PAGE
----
Thirty years after his sensational debut in New York, Theodor is a celebrated conductor – but his orchestra no longer exists. Over breakfast with Vince and Christian, Theodore comes up with an idea to save classical music in America….
(This is Part IV of the founding story of the Chicago Symphony Orchestra. Part I can be found here, Part II here and Part III here).
Spring 1889: Theodor's apartment in New York City, USA
This tradition was sacred to Theodor. No matter how busy he was, every Sunday he invited Christian and Vince to breakfast at his apartment.
They had started this tradition almost twenty-five years ago. In the beginning, their Sunday breakfasts hadn’t happened every week because all three had often performed concerts around the country. Lately, however, the weekly rhythm had settled down, although the reason for it was not exactly pleasant….
“Another orchestra down!”, exclaimed Christian now, a slice of bread in one hand, the Sunday paper in the other.
“McAffrey can’t pay his musicians anymore. Have you read this, Theodor?”
Theodor nodded. That, too, was part of the tradition: as soon as they were gathered around the kitchen table, Theodor would divide the Sunday paper and pass one half to Christian. Later, they would swap the halves of the newspaper.
Vince, who never read the newspaper, reached for the bread basket.
“Amici, I wonder why it is that one orchestra after another dies. We were successful, weren’t we!”
“Well,” grumbled Theodor.
“In the beginning, yes. Not anymore.”
After Theodor had stepped in as conductor at the Philharmonic Symphony Society of New York nearly thirty years ago, his career had taken off. Together with Vince and Christian, he had toured every major city in America several times.
Because his interpretations were celebrated everywhere, he had even founded his own orchestra twenty-two years ago: the Theodor Thomas Orchestra. Vince had been his faithful concertmaster, Christian had shone again and again as a soloist.
What a lot they had put together! When they had given a series of evening concerts at Irving Hall here in New York, they had been compared with the famous orchestras of London, Paris, Vienna and Berlin. It had been just seven years since Theodor had put on a huge concert series with choir and orchestra. Almost 60,000 people had come to experience it!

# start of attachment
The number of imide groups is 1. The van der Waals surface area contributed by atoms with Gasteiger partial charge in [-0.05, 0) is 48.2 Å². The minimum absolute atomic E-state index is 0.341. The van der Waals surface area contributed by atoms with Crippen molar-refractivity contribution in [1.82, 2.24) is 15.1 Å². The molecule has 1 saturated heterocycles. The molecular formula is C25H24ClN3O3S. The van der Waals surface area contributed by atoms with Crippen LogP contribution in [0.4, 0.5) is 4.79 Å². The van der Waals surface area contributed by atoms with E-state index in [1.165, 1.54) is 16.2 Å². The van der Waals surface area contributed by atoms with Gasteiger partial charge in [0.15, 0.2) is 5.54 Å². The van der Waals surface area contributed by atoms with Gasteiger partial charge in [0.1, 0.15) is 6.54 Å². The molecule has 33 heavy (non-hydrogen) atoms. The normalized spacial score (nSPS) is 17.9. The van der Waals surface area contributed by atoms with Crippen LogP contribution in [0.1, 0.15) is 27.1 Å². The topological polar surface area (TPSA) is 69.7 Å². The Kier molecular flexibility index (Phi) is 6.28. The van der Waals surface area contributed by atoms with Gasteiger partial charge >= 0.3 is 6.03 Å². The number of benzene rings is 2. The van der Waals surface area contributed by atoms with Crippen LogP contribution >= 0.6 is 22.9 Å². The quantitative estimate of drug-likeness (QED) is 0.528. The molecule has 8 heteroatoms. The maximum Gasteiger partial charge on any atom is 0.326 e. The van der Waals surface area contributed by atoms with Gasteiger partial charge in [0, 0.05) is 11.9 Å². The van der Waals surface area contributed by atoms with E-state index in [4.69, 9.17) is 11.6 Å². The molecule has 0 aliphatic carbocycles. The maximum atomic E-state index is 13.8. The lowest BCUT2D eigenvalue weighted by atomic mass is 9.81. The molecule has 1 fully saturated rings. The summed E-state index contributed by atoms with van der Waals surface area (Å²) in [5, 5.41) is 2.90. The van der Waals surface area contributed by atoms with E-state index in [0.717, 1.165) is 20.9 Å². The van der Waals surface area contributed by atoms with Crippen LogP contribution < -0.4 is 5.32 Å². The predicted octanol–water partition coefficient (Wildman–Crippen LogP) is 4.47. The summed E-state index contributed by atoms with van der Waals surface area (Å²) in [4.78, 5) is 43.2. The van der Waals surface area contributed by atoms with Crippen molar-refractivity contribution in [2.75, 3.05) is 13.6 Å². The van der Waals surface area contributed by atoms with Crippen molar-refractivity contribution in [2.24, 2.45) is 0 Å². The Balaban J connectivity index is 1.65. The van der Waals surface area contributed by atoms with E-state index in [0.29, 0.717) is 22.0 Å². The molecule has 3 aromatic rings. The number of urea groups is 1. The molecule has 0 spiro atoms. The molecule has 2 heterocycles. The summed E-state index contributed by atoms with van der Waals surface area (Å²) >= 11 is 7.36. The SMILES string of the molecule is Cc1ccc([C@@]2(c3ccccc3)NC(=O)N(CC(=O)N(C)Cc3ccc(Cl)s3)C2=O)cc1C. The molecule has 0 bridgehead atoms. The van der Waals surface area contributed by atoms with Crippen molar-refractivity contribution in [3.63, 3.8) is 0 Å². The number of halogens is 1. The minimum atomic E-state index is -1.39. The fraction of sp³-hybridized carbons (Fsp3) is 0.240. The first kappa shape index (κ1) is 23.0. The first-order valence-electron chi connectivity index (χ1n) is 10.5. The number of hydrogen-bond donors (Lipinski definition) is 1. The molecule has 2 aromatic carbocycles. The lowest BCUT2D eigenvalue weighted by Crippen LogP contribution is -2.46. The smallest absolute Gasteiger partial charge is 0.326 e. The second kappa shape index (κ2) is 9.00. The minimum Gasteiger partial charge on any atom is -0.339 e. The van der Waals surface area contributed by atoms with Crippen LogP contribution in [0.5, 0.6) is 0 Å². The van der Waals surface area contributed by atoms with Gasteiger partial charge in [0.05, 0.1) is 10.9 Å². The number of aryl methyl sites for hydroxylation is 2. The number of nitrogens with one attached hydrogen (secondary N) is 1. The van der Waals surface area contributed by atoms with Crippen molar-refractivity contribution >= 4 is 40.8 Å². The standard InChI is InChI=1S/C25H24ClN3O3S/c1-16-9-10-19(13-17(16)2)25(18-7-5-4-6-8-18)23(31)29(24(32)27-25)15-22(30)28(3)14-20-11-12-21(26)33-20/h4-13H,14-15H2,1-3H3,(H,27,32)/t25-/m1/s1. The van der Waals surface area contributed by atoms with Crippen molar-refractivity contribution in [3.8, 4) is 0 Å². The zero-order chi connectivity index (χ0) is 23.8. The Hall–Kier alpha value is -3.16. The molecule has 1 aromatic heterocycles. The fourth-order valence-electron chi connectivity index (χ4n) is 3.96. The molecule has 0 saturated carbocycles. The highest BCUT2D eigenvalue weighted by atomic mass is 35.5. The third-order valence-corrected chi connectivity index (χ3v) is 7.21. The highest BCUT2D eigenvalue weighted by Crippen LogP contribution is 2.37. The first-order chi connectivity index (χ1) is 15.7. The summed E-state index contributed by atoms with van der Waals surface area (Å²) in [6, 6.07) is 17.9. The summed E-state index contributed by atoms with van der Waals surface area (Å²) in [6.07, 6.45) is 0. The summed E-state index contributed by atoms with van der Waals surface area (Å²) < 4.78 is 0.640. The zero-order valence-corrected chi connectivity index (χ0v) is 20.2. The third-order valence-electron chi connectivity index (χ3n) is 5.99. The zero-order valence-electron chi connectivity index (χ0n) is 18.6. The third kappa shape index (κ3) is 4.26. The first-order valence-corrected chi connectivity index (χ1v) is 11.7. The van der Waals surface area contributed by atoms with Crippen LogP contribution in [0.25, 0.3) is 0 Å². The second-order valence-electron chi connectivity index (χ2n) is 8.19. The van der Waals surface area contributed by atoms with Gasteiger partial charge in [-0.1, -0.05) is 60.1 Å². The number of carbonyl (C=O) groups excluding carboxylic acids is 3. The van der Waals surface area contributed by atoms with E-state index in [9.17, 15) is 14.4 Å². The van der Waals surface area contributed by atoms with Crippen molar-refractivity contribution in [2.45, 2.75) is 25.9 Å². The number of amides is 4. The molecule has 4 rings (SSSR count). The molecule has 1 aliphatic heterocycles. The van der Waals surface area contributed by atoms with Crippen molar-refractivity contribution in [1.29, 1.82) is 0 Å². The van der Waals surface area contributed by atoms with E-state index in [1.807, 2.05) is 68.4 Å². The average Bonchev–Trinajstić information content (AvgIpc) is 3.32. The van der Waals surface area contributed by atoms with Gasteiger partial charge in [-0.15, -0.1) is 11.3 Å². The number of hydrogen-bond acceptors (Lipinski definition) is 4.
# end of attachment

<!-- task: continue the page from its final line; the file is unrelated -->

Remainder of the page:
All that was now over. The Theodor Thomas Orchestra no longer existed.
“You know, Vince,” Theodor said now, “we were flexible. We moved from town to town, and if there wasn’t enough of an audience in one town, we just moved on.”
“That was good for us, but bad for the cities,” Christian added, chewing on a piece of bread crust.
“No city is happy when five thousand people trample the park because an orchestra plays there once a year. It’s not sustainable.”
Theodore growled affirmatively.
“But as soon as you try to get a foothold in a city with an orchestra, you’re crushed by the cost. That’s probably what happened to McAffrey and many others. The rent, the fixed salaries for the musicians, the rehearsals…”
“…ah, sì! The rehearsals! You need a lot more of them because you have to play a different program every night!” Vince nodded.
It had been these costs that had also broken the neck of the Theodor Thomas Orchestra. After decades of touring, Theodor, Christian and Vince had wanted a permanent base in New York. But they had failed economically.
“Maledetto! Money! It’s missing everywhere!”
“Not quite,” Christian said, pointing to the article he was reading.
“Wacker and Birk report record profits. It’s incredible how far Charles Wacker has made it with his brewery. He studied in Stuttgart, did you know that, Theodor? In four years, he’s even slated to become the director of the Chicago World’s Fair.”
Vince’s eyes lit up.
“Ah, I love world’s fairs! Isn’t it grandioso when so many countries and people work together to create something great?”
“You’re right, Vince. Something as big as a World’s Fair can only succeed if everyone pitches in. I’m curious to see if in four years – Theodor, what’s wrong?”
Theodor sat motionless in his chair, staring at the kitchen table. Slowly he raised his eyes and looked first at Christian, then at Vince. Then his eyes widened.
“That’s it!” he exclaimed.
“We have to work together! That’s the solution!”
Vince and Christian gave each other a confused look. But Theodore was unstoppable:
“The industrialists have the money, we have the music! We have to combine the two! It must be possible to finance the cultural life of a city from the private sector!”
Christian nodded slowly.
“The industrialists would cultivate the image of their companies…”
“…and could also market their products directly to the audience!” added Vince.
“Beer from Wacker and Birk during the concert break!” Vince laughed and clapped his hands.
“Christian, you know the important people,” Theodore said.
“Who would you have to ask with a request like that? Who has money and loves culture?”
“You should probably find those people in Chicago,” Christian replied.
“That’s where most of the money is made. Charles Wacker’s brewery is there, too. I know Charles is very fond of culture, which should be true of his influential friends. The best person to write to is Charles Norman Fay. He is one of the most important businessmen in Chicago.”
That was the moment Theodor got up and rushed into his study to draft a letter….
What will Charles Norman Fay think of Theodor’s idea? Will he invite Theodor to Chicago? Read about that in Part V of the founding story of the Chicago Symphony Orchestra.